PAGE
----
- Toner! One thing you’ll want to use frequently is toner to keep those pesky brassy tones at bay. Especially if you’re looking to do any cool tones like purple, blue, silver and mint.
- This won’t happen over night! It will take a lot of time to be able to achieve the level of blonde you need to be, and as nice as it is to see all of these beautiful Pinterest-quality hair goal pics, they aren’t always realistic. Get your hair professionally lightened and listen to your stylist – don’t rush the process, take it slow and remember to take care of your hairs integrity.
- Deep conditioners and coconut / avocado oil will be your best friend – since your hair has to be fairly stripped in order to achieve pastel shades, you’ll want to repair and replenish your poor, damaged hair. I recommend applying coconut oil every so often, at least to the tips. I personally do hot oil treatments every month, put coconut oil in my hair every other week and touch up my hair colour every 1-2 weeks (which is 90% conditioner) leave-in conditioner is also great!
- Now, if your hair is stripped, toned and ready to go – all you’ll need is: a mixing bowl, a tint/application brush, gloves (they aren’t mandatory though, I never use them and never get stained since it’s so diluted) a dye of your choice and a big bottle of white conditioner. I recommend Tres Emmé – it’s thick, white, smells nice, moisturizer and more importantly; it’s cheap.
- I brush out my hair before hand and apply it to dry hair – you can do it wet, though. Whatever you prefer.
- Squeeze a generous amount of conditioner into your mixing bowl, then squirt in a small amount of the dye you’re using. Think like, half a tea spoon. Mix up the dye and see if the colour is remotely want you want it to be in your hair – remember, you can always make it more vibrant and add more pigment if it’s not the shade you ideally want. If you go too dark, just add more conditioner.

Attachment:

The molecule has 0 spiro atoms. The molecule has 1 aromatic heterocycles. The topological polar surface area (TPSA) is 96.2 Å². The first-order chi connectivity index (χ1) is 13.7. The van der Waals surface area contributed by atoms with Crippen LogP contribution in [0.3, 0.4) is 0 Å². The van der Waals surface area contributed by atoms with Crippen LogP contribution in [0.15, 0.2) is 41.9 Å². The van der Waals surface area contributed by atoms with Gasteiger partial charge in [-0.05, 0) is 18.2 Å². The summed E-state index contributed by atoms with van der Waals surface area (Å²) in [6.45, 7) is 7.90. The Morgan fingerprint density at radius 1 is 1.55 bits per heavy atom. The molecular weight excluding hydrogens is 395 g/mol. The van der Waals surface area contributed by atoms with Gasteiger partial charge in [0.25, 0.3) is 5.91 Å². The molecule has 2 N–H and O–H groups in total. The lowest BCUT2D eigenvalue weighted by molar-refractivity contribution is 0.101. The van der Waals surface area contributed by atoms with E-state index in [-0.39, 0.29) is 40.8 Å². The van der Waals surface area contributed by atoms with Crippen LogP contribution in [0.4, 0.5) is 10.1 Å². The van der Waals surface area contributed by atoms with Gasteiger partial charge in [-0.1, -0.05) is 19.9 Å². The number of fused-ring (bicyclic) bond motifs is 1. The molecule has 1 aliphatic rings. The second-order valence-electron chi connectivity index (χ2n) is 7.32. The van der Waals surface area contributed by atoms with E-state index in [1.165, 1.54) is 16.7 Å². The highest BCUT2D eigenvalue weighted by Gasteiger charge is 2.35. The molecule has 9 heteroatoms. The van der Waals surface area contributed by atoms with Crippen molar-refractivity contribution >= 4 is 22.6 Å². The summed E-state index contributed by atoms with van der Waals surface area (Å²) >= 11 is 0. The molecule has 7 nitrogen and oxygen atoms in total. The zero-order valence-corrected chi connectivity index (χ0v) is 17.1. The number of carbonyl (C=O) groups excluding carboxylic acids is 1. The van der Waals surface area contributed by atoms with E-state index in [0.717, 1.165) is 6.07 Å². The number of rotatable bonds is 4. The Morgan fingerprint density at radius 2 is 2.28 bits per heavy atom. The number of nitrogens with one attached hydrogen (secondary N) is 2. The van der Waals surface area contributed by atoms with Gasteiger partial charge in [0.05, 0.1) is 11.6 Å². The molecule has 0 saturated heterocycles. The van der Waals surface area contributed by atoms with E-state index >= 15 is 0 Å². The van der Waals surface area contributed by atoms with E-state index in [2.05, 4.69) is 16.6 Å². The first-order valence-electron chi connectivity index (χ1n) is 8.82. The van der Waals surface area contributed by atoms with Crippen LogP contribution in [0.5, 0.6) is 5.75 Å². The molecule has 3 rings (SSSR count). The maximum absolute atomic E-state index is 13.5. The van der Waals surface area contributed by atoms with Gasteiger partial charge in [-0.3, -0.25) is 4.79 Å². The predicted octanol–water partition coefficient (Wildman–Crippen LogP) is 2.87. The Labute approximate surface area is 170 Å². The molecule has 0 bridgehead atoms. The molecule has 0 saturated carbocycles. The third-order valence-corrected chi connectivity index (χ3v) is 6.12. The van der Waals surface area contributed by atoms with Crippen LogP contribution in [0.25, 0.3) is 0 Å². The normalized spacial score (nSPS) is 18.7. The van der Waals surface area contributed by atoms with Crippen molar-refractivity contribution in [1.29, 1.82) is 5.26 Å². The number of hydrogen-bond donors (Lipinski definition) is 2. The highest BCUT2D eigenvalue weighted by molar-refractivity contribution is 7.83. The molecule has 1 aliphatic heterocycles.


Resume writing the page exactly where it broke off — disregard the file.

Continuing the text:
- If you find the colour isn’t quite what you’re looking for even after diluting – just add other colours to it! For example, if your pink is turning out more coral, then just add a very VERY tiny amount of purple. If the green you’re using is more of an alpine green, add some yellow. If your pastel purple is too grey, add a small amount of pink. Get creative and just think of basic colour theory!
- With pastel dyes, I recommend leaving them in your hair longer than vibrant dyes. So make sure you’re doing your hair on a day that you have available time and no big plans – or perhaps at night. Hell, I’ve even slept with it in my hair under a shower cap.
- A good, quick way to upkeep your hair colour is to also add a dollop of dye into your everyday bottle of conditioner – so every time you shower and condition your hair, you are depositing a bit of colour back in. There are also some conditioning colour masks available at http://www.overtone.com and some colour-depositing shampoos available at Cosmo Prof.
- If you want to ensure your colour lasts longer and leave more time between colour-touch ups, then you’ll want to think about washing your hair in cold/cooler water and shampooing it less.
- Dry shampoo will be your holy grail.
- Through trial and error, you will find what dyes last the longest. In my personal opinion; The Good Dye Young ( Hayley Williams of Paramore’s colour line, available through Sephora for $23.00 CAD ~ ) Pravana hair dyes (I bought mine in Amazon for $15.00 CAD~) and Arctic Fox. (The easiest to get your hands on and probably least expensive. I believe they also have more colours available)
- A downside to having pastel hair is having to do a bleach bath in your hair every so often to strip out colour residue and get rid of those pesky brassy tones that tend to sprout randomly through out your hair. (A bleach bath, also known as a ‘bleach cocktail’ is the mixture of lightener powder mixed in with shampoo, than you lather into your hair to provide a more gentle, subtle colour stripping result. You can also add conditioning oils and small
amounts of developer if need be.) I do this every few months – probably every 5-6 months. I just lather up the bleach concoction and quickly froth it into my hair, let it sit for 5-10 minutes and then rinse, followed by either a toning shampoo or Wella T18 lightest ash blonde toner – available at Sally’s Beauty for under $10.00.
- Root touch ups also tend to suck, especially if you either lift too much or too little. I struggled with this a bit until I found the perfect developer volume and perfect length of time for it to develop. If you bleach your hair to basically white, you’ll find that your roots will end up looking more vibrantly pastel than the rest of your hair, if you have existing build up. If your roots don’t lift enough, then you can risk having the pastel dye not even stick to your roots, which will leave you back at square one again in the root-touch up process. **its best to just go to a professional for this, even to save the hassle.More importantly – just have fun with it. You want crazy, fun coloured hair? Do it. I’m almost 30 and I can’t imagine myself not having fashion colours all up on this.
If you have any questions or more advice to add, feel free to leave a comment! I’d love to hear back from you.